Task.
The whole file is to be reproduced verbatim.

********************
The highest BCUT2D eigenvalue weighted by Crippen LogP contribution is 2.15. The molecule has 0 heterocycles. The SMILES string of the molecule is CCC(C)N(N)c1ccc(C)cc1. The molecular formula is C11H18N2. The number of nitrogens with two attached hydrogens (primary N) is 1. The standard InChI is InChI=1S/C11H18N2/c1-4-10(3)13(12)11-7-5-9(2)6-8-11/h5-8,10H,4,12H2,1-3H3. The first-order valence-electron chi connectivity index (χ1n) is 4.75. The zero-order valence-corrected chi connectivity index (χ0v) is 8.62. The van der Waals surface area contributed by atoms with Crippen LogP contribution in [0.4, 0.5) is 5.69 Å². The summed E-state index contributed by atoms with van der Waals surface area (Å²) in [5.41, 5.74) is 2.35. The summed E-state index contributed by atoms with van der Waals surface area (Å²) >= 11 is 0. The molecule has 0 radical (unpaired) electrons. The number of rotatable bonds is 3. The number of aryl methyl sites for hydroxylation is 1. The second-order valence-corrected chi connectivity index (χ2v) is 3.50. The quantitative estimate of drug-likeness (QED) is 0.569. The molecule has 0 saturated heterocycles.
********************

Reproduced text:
The highest BCUT2D eigenvalue weighted by Crippen LogP contribution is 2.15. The molecule has 0 heterocycles. The SMILES string of the molecule is CCC(C)N(N)c1ccc(C)cc1. The molecular formula is C11H18N2. The number of nitrogens with two attached hydrogens (primary N) is 1. The standard InChI is InChI=1S/C11H18N2/c1-4-10(3)13(12)11-7-5-9(2)6-8-11/h5-8,10H,4,12H2,1-3H3. The first-order valence-electron chi connectivity index (χ1n) is 4.75. The zero-order valence-corrected chi connectivity index (χ0v) is 8.62. The van der Waals surface area contributed by atoms with Crippen LogP contribution in [0.4, 0.5) is 5.69 Å². The summed E-state index contributed by atoms with van der Waals surface area (Å²) in [5.41, 5.74) is 2.35. The summed E-state index contributed by atoms with van der Waals surface area (Å²) >= 11 is 0. The molecule has 0 radical (unpaired) electrons. The number of rotatable bonds is 3. The number of aryl methyl sites for hydroxylation is 1. The second-order valence-corrected chi connectivity index (χ2v) is 3.50. The quantitative estimate of drug-likeness (QED) is 0.569. The molecule has 0 saturated heterocycles.